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Condor cam, live action | Cornell Lab Bird Cams

June 12, 2021

[Posted by Chuck Almdale, links supplied/suggested by Julie Bongers]

When I posted this on Friday, 6-11-21, the large nestling was eating something. It’s developing a neck ruff. Map of Hopper Mountain National Wildlife Refuge, north of Fillmore, CA, below.

From the video site:

The California Condor cam is a collaboration between the U.S. Fish and Wildlife Service, the Santa Barbara Zoo, the Western Foundation of Vertebrate Zoology, and the Cornell Lab of Ornithology.

Thanks for watching!
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This condor nest, known as the Huttons Bowl nest, is located in a remote canyon near the Hopper Mountain National Wildlife Refuge. This season features ten-year-old female #594 and fifteen-year-old male #374, a newly established pair who have been tending to their single chick #1075 that hatched on April 10.

Female condor #594 previously paired with male condor #462 in 2018 and 2020, successfully fledging one chick each year. Her previous mate is still alive and tending to their fledgling from last year. Male condor #374 is an experienced parent with six nesting attempts under his belt. He has successfully fledged four chicks in previous years—three of which are still alive today. Unfortunately, his previous mate was lost over the past year before pairing up with #594.

The Huttons Bowl nest site was last featured on the California Condor cam in 2018 when male #374 and his former mate successfully raised their chick (#923) to fledge.

Link to 17 other Cornell Lab bird live bird cams: kestrels, hawks, Panama fruit feeder, ospreys, tropicbirds, albatrosses, petrels, West Texas and more.

Upstream: searching for wild salmon from river to table | Book suggestion

June 10, 2021
tags:
by

[Posted by Chuck Almdale]
[Suggested by Carol Prismon-Reed, our correspondent in Washington State]

Our lives are forever bound to water, and wild salmon are the canaries in our watery coal mine. Where wild salmon exist, so do healthy watersheds. Upstream: Searching for Wild Salmon from River to Table is author Langdon Cook’s love letter to salmon. Thoroughly researched and beautifully written, this book is worth your time, not just because you may love fish, but because all of us can learn much from vibrant, wild places.

— Mark Paxton, Director of Development for Carol’s local library in Washington, where everyone knows and cares about salmon.

Link to book on Penguin Random House

About Upstream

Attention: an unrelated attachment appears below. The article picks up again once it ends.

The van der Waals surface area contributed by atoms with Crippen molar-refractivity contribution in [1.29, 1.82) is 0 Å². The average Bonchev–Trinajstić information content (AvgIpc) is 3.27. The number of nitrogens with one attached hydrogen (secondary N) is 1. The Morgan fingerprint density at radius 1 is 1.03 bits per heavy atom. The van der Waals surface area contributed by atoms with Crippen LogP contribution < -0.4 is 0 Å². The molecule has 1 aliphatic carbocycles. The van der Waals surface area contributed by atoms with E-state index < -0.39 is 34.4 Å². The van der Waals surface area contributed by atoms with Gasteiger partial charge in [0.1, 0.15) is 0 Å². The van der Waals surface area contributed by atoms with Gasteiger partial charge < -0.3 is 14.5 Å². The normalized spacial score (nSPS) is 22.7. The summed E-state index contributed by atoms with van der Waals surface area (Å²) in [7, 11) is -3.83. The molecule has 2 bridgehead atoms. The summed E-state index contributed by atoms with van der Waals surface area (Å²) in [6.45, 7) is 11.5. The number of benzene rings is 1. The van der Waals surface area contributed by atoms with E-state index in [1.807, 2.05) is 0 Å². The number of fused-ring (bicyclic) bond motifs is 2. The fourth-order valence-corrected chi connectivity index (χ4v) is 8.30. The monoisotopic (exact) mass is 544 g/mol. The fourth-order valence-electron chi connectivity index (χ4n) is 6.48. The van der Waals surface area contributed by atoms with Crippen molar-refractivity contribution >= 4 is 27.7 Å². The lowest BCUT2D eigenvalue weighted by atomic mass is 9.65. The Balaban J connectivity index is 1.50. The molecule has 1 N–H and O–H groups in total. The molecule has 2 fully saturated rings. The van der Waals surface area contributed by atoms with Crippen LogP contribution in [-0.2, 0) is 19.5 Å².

Finalist for the Washington State Book Award • From the award-winning author of The Mushroom Hunters comes the story of an iconic fish, perhaps the last great wild food: salmon.

For some, a salmon evokes the distant wild, thrashing in the jaws of a hungry grizzly bear on TV. For others, it’s the catch of the day on a restaurant menu, or a deep red fillet at the market. For others still, it’s the jolt of adrenaline on a successful fishing trip. Our fascination with these superlative fish is as old as humanity itself. Long a source of sustenance among native peoples, salmon is now more popular than ever. Fish hatcheries and farms serve modern appetites with a domesticated “product”—while wild runs of salmon dwindle across the globe. How has this once-abundant resource reached this point, and what can we do to safeguard wild populations for future generations? more…

Terns & drones at Bolsa Chica | Los Angeles Times

June 8, 2021

[Posted by Chuck Almdale]

Today’s Los Angeles Times has a front page article about the Elegant Tern mass abandonment of nests at Bolsa Chica, caused by a crashing drone. The birds did not return to their nests, but drones still plow the sky.

Drone wipes out generation of birds
Thousands of Elegant Terns fled Bolsa Chica Ecological Reserve at the May 12 crash. | Los Angeles Times | Alex Wigglesworth | June 8 , 2021

The photo & caption below, included with the printed version of the article, contain several errors. Can you spot them?



If you see dogs or drones in protected areas where they ought not to be, call California Fish & Wildlife: CAL-TIP 888-334-2258


The Orange County bird-chat hot line carried the following important and informative message from an astute local birder, writer’s name omitted [emphasis added].

I see from the article that “the state is also hoping to work with federal authorities to ensure that airspace over the reserve and other sensitive areas is listed as restricted.” The problem is that drone operators use an FAA app that shows them where they can fly, and on the app the bird area is “green.”

I called the FAA to find out who the contact is, so I can write a letter in support of the FAA changing the online map to whatever it is when it is not green. This person told me that the contact person for getting the app map changed would be David May….FAA employees are still working from home, so the best way to reach him is by email, David.may@faa.gov.